Course Title: Work as an independent screenwriter

Part B: Course Detail

Teaching Period: Term2 2014

Course Code: COMM7314

Course Title: Work as an independent screenwriter

School: 345T Media and Communication

Campus: City Campus

Program: C6125 - Advanced Diploma of Professional Screenwriting

Course Contact : Program Administration

Course Contact Phone: +61 3 9925 4815

Course Contact Email:mctafe@rmit.edu.au


Name and Contact Details of All Other Relevant Staff

Teacher: Cameron Clarke
Email: cameron.clarke@rmit.edu.au

Nominal Hours: 70

Regardless of the mode of delivery, represent a guide to the relative teaching time and student effort required to successfully achieve a particular competency/module. This may include not only scheduled classes or workplace visits but also the amount of effort required to undertake, evaluate and complete all assessment requirements, including any non-classroom activities.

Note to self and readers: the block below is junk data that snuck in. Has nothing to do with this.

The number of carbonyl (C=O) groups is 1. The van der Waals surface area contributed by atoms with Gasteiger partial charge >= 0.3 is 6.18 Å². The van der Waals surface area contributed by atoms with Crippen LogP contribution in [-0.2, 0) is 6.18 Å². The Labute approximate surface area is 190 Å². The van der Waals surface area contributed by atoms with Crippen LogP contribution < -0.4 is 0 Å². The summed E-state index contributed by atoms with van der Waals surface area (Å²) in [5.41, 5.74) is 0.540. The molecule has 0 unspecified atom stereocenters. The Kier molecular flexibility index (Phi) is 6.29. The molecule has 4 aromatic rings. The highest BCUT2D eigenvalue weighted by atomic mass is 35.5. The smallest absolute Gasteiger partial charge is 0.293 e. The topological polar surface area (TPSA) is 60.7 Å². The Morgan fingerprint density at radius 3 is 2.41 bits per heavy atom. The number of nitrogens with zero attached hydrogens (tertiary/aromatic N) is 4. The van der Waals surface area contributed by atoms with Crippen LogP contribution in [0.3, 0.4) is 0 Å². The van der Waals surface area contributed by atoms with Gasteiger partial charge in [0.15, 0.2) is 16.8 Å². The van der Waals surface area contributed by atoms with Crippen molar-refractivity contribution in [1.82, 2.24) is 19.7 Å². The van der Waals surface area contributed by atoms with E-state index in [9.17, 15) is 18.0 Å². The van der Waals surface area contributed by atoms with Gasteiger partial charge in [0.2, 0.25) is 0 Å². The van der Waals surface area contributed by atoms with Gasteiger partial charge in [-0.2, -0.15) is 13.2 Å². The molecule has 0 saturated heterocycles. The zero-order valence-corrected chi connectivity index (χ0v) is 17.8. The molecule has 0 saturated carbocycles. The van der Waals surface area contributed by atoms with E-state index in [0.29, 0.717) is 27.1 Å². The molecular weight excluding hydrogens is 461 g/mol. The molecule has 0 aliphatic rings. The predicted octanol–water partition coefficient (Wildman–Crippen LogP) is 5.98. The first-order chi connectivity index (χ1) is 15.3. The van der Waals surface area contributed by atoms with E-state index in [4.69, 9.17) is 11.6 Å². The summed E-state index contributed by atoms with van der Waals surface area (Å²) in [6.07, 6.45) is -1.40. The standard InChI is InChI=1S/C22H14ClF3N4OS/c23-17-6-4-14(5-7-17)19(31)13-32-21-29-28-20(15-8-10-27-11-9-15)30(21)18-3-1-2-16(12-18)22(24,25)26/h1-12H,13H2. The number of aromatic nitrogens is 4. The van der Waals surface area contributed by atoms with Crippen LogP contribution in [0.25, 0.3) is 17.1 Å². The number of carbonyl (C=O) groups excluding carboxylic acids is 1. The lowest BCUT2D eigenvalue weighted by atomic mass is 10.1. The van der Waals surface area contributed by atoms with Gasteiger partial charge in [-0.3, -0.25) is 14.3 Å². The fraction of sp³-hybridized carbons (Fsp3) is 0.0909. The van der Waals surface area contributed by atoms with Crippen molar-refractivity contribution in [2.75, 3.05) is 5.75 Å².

Pre-requisites and Co-requisites

None

Course Description

Work as an independent screenwriter delivers the skills and knowledge required for building your career as a screenwriter. It introduces you to career planning, business and taxation requirements, cash flow, time management and networking within all aspects of the industry. You will focus on the creative ways in which you and your ideas can be presented to the marketplace and the wider audience in order to provoke, inform and entertain, using the communication skills you need as a freelance writer to promote your work and pitch your ideas.


National Codes, Titles, Elements and Performance Criteria

National Element Code & Title:

ASWWWOR601A Work as an independent screenwriter

Element:

1. Develop career plan

Performance Criteria:

1.1 Personal strengths and weaknesses are identified
 1.2 Opportunities and threats within the industry are identified
 1.3 Short and long term goals are defined
 1.4 Study or experience required to meet industry standard is determined
 1.5 Paths to employment or project development are clarified
 1.6 Folio of past and present projects is created and maintained

Element:

2. Prepare funding applications

Performance Criteria:

2.1 Sources of development funding are identified and matched to project requirements